Note: All the basic stuff on Canva is free. But some templates or stock photography will cost money. Just be aware of this as you design your eBook. You can use my link to try their pro membership free for 30-days, which is plenty of time to design your eBook!
The biggest mistake I see people make with eBooks is undervaluing their work and pricing it too low. Sure, a simple eBook could be priced at $4.99, but I’d encourage you to think about the value you are providing to people and what they stand to gain from reading your eBook (like saving or making money!).
My best advice is to price it in a way that you feel good about. Don’t gouge people, but don’t give it all away for free, either. Sometimes people feel weird about charging more for an eBook than people charge for hardcover books. I think this is silly for a few reasons: eBooks align with our current technologies, and for a lot of people, are more convenient and easier to navigate. You can update your eBook at any time, which means your eBook is always up to date with the latest information (and depending on your delivery method, you can allow people to opt into updated versions forever and deliver updated copies to them via email automatically). Lastly, you are likely online and creating additional resources for people every day. Think of your eBook as a way to supplement all the other work you do online.
Once you’ve written your eBook and designed it in Canva, you’ll want to export it as a file called a PDF. PDF stands for Portable Document Format, and it’s a cross-platform file that can be accessed and viewed on a large range of devices and programs. This is the most common and compatible file type for an eBook.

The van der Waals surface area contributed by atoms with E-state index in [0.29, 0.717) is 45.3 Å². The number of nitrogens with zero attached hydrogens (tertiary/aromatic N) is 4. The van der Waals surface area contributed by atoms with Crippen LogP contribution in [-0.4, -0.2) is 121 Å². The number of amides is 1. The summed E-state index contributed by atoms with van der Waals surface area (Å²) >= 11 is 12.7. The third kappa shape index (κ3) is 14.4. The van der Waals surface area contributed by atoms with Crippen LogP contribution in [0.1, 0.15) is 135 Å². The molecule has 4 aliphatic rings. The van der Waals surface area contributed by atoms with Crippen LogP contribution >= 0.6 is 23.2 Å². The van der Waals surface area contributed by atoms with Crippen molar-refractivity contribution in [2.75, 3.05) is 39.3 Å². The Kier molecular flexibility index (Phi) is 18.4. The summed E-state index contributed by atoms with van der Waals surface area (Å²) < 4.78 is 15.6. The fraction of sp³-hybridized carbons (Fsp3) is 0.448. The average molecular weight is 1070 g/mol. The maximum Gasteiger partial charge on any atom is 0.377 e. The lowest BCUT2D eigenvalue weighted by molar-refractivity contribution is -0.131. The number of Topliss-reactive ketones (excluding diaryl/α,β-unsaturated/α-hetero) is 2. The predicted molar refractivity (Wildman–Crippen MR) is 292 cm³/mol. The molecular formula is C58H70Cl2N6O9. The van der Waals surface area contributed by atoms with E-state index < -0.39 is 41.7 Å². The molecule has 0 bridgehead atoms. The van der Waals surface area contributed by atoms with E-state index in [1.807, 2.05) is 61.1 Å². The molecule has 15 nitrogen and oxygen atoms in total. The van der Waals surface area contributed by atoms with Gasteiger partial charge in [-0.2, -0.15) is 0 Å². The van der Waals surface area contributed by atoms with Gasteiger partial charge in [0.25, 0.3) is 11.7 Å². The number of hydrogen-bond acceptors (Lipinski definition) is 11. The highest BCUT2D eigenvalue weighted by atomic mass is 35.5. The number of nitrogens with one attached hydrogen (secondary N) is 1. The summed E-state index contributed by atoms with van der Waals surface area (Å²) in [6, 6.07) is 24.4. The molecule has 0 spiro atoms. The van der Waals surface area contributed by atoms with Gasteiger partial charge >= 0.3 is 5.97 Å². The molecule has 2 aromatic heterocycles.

Around the 15-minute mark in the video above, Aurelius will walk you through how to export your eBook as a PDF from Canva. Easy peasy! And you could stop there.
But, if you want the file to be even smaller you can also opt to compress it using a free service like ILovePdf.com. It will depend on how you plan to distribute it and how you see your customers using it. If you expect people to print it, you might want to leave the quality and file size as-is. But, if you want to attach it to an email or have people use it on their iPad, it might be nice to compress it further! This part is totally up to you.
You’ll notice that this post is my exact guide for writing your first eBook. This is not a comprehensive technical guide to marketing or distributing your shiny new book! There’s no point in jumping ahead and overwhelming yourself with the technical aspects of marketing or distribution. Because until you write and create the ebook, you have nothing to market or distribute.
My honest advice would be to stop reading right now and focus on actually writing and creating your eBook, then return back to this post for the following tips: